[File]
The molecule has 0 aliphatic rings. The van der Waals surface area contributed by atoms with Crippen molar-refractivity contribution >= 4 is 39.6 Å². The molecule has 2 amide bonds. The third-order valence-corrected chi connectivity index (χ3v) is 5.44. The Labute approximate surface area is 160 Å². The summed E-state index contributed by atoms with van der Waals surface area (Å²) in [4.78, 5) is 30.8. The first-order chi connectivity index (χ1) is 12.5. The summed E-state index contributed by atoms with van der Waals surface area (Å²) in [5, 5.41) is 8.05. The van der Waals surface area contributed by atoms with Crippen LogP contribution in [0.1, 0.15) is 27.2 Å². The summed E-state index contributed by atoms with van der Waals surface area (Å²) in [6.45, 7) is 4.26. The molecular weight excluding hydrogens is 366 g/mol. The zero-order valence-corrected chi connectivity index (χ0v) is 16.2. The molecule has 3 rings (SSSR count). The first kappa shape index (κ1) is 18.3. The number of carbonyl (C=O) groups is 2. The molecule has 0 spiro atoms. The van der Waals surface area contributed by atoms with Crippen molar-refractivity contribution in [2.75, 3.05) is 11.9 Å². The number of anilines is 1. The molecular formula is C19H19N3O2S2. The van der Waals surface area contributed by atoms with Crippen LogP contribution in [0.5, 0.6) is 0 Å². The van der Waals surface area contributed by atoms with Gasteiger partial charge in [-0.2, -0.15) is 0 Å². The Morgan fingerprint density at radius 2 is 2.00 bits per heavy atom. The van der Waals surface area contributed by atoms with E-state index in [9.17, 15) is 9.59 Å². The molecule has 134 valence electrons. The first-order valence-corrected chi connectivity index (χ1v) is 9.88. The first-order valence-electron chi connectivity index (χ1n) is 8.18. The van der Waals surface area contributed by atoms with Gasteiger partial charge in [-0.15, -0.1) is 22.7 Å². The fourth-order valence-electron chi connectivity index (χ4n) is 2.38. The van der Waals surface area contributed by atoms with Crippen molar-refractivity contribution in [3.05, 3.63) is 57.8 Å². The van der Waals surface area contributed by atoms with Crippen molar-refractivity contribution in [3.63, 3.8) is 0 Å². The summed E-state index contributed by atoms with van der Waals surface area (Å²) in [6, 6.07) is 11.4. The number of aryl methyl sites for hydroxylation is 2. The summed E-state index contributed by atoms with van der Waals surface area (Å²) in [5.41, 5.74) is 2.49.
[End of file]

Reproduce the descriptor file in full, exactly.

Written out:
The molecule has 0 aliphatic rings. The van der Waals surface area contributed by atoms with Crippen molar-refractivity contribution >= 4 is 39.6 Å². The molecule has 2 amide bonds. The third-order valence-corrected chi connectivity index (χ3v) is 5.44. The Labute approximate surface area is 160 Å². The summed E-state index contributed by atoms with van der Waals surface area (Å²) in [4.78, 5) is 30.8. The first-order chi connectivity index (χ1) is 12.5. The summed E-state index contributed by atoms with van der Waals surface area (Å²) in [5, 5.41) is 8.05. The van der Waals surface area contributed by atoms with Crippen LogP contribution in [0.1, 0.15) is 27.2 Å². The summed E-state index contributed by atoms with van der Waals surface area (Å²) in [6.45, 7) is 4.26. The molecular weight excluding hydrogens is 366 g/mol. The zero-order valence-corrected chi connectivity index (χ0v) is 16.2. The molecule has 3 rings (SSSR count). The first kappa shape index (κ1) is 18.3. The number of carbonyl (C=O) groups is 2. The molecule has 0 spiro atoms. The van der Waals surface area contributed by atoms with Crippen molar-refractivity contribution in [2.75, 3.05) is 11.9 Å². The number of anilines is 1. The molecular formula is C19H19N3O2S2. The van der Waals surface area contributed by atoms with Crippen LogP contribution in [0.5, 0.6) is 0 Å². The van der Waals surface area contributed by atoms with Gasteiger partial charge in [-0.2, -0.15) is 0 Å². The Morgan fingerprint density at radius 2 is 2.00 bits per heavy atom. The van der Waals surface area contributed by atoms with E-state index in [9.17, 15) is 9.59 Å². The molecule has 134 valence electrons. The first-order valence-corrected chi connectivity index (χ1v) is 9.88. The first-order valence-electron chi connectivity index (χ1n) is 8.18. The van der Waals surface area contributed by atoms with Gasteiger partial charge in [-0.15, -0.1) is 22.7 Å². The fourth-order valence-electron chi connectivity index (χ4n) is 2.38. The van der Waals surface area contributed by atoms with Crippen molar-refractivity contribution in [3.05, 3.63) is 57.8 Å². The van der Waals surface area contributed by atoms with Crippen molar-refractivity contribution in [3.63, 3.8) is 0 Å². The summed E-state index contributed by atoms with van der Waals surface area (Å²) in [6, 6.07) is 11.4. The number of aryl methyl sites for hydroxylation is 2. The summed E-state index contributed by atoms with van der Waals surface area (Å²) in [5.41, 5.74) is 2.49.